Florida TaxWatch Research Shows Independent Medical Review Of Workers' Compensation Is Worthy Of Consideration
TALLAHASSEE, Fla. – In a new research report from Florida’s premier independent watchdog, Florida TaxWatch looks at the success of the Independent Medical Review (IMR) program in California and examines if an IMR program is a solution to keeping Florida’s workers’ compensation costs low.
A recent study found that Florida ranked 33rd among the 50 states and the District of Columbia in terms of workers’ compensation insurance premium rates. Two Florida Supreme Court cases - Westphal v. City of St. Petersburg and Castellanos v. Next Door Company - have the potential to significantly increase workers’ compensation insurance premiums paid by employers.
“Workers’ compensation is a critical safety net to protect Florida businesses and families,” said Florida TaxWatch President & CEO Dominic M. Calabro. “If the state policymakers want to continue to grow Florida’s economy, it is imperative that the Legislature take the IMR process into consideration.”
The report examines how California has implemented a cost-effective, non-judicial process developed by MAXIMUS Federal Services, Inc., in which disputes about the medical treatment of injured workers are resolved by physicians instead of by the courts.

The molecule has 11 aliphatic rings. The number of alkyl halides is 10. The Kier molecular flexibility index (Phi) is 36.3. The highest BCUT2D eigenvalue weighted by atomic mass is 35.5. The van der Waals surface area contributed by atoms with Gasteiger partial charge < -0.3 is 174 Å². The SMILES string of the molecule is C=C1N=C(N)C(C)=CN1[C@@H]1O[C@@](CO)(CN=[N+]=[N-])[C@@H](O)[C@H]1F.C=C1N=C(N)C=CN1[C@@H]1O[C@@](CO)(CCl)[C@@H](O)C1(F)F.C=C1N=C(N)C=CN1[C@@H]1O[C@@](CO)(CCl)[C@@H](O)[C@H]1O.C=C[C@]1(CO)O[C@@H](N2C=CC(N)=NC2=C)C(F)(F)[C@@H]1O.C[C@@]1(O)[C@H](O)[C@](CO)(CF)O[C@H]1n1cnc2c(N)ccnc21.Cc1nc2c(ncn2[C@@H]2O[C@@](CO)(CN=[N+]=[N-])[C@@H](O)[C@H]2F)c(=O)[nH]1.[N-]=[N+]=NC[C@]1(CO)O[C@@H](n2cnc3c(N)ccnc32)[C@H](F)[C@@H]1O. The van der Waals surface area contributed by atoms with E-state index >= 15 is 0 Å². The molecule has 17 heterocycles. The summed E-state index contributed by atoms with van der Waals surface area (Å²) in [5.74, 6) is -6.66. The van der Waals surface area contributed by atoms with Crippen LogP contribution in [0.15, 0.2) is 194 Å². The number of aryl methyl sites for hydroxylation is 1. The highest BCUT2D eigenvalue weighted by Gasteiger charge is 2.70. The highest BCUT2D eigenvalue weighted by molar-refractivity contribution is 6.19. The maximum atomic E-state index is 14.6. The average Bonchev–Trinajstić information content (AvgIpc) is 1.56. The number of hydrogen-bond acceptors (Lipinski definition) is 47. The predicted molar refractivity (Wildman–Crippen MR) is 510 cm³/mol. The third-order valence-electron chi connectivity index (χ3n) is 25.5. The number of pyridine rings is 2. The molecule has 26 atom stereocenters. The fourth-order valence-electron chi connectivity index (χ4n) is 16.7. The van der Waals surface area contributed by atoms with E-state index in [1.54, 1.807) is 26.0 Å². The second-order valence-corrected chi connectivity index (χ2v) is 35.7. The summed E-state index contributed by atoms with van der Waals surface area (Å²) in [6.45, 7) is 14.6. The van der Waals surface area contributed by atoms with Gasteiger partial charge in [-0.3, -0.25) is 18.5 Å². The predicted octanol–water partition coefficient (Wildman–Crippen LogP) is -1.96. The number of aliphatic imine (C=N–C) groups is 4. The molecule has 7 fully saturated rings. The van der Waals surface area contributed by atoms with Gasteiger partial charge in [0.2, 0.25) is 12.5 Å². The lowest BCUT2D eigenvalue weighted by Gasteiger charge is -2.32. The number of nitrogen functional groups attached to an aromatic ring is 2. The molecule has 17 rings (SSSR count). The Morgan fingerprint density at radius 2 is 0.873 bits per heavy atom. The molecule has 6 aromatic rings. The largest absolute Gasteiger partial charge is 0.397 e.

“MAXIMUS is proud of the work we are doing in California on Independent Medical Review,” said Tom Naughton, President of MAXIMUS Federal Citizen Services. “The evidence-based IMR program assists in ensuring workers’ compensation insurance adheres to the core goal of getting individuals back to work quickly and at a reasonable cost. This program enables more efficient resolution of claims while reducing the need for lengthy and costly judicial processes and provides states with the opportunity to re-invest these cost savings into further program improvements. We are honored by the praise from Florida TaxWatch and would welcome the opportunity to work with Florida legislators on a similar program based on this proven concept.”
If a similar process were to be applied in Florida, it could result in the following:
- A reduction in lien costs
- Expedited hearings
- A reduction in temporary disability duration
- A reduction in litigation costs
- The supply of opioids being limited
IMR provides a balance between providing timely and fair benefits to injured workers and minimizing costs to employers. Florida TaxWatch recommends the Legislature more fully evaluate the pros and cons of IMR, calculate the potential savings to the state, and identify the steps necessary to implement this process in Florida.
Read the FULL analysis here.